Syria said today it's willing to cooperate with the United States to put down the Sunni Muslim terrorist group known as ISIS. But the foreign minister warned against any attacks against ISIS targets in Syria -- without Syrian permission.
President Obama has made no decision on that, but as CBS News correspondent David Martin reports, the U.S. military will be ready.
The Pentagon has begun planning for air strikes using both manned and unmanned aircraft to attack ISIS targets inside Syria. The strikes would be designed to disrupt ISIS operations and kill its senior leaders.
Current air strikes have been limited to ISIS forces in Iraq that threaten either American facilities in the cities of Baghdad and Erbil, or large segments of the Iraqi population such as the Yazidi religious minority. Those strikes have stalled the ISIS advance across northern Iraq, but left its center of power in Syria untouched.
Over the weekend, ISIS captured a Syrian air force base, solidifying its hold on the entire province surrounding the city of Raqqa. The area is far from the capital of Damascus and as a result Pentagon planners do not believe Syrian air defenses would pose a significant threat to American warplanes.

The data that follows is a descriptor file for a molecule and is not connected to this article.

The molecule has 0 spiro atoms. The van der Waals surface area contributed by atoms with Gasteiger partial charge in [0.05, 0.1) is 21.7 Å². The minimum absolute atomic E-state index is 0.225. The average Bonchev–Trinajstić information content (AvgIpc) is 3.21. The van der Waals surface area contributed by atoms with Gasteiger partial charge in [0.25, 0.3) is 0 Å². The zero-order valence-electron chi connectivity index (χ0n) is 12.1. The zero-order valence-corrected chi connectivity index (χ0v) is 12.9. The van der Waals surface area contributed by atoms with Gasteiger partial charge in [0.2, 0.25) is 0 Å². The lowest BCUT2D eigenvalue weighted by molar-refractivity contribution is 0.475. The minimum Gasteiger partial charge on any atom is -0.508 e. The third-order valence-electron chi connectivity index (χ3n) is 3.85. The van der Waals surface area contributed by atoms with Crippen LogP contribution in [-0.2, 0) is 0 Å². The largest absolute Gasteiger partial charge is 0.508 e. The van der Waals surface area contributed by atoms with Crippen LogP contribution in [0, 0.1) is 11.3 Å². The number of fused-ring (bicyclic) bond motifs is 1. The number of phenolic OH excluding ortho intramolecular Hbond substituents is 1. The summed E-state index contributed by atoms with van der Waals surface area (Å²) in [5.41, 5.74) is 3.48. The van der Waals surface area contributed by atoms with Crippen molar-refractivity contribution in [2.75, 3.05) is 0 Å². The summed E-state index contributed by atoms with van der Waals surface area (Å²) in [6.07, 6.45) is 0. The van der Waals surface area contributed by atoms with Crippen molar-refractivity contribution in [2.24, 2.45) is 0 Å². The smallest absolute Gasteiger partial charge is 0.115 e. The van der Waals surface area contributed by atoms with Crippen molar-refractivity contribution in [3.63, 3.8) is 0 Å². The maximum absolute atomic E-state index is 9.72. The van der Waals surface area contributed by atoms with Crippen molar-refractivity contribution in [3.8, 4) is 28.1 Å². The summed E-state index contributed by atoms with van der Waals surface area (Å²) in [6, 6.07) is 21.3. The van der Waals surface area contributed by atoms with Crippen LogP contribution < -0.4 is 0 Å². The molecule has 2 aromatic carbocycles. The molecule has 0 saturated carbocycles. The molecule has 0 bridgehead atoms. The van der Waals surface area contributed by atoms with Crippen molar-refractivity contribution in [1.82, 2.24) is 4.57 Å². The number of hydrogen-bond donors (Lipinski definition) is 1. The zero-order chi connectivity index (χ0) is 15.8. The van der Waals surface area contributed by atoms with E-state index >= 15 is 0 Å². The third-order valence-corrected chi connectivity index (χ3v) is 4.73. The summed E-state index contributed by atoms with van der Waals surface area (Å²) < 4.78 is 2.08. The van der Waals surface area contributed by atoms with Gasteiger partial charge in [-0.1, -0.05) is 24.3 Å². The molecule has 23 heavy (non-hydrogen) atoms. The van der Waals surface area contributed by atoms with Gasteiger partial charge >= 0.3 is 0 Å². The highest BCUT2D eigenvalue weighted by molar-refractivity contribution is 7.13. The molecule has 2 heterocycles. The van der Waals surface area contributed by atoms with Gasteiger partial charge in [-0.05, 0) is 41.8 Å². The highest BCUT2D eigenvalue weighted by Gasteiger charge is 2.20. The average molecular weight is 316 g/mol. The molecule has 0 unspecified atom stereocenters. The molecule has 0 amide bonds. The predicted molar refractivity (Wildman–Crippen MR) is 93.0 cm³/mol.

The Chairman of the Joint Chiefs of Staff Gen. Martin Dempsey said Sunday there is no evidence ISIS is actively plotting to attack the U.S. or Europe and intelligence analysts do not believe ISIS has the ability to conduct a Sept. 11-scale attack.
But ISIS has already executed one American, journalist James Foley and has dozens of U.S. citizens in its ranks who are a threat to return to the states to carry out lone wolf attacks.
Whatever President Obama decides, airstrikes alone will only disrupt ISIS, not defeat it. This is just the beginning of what could be another very long war.
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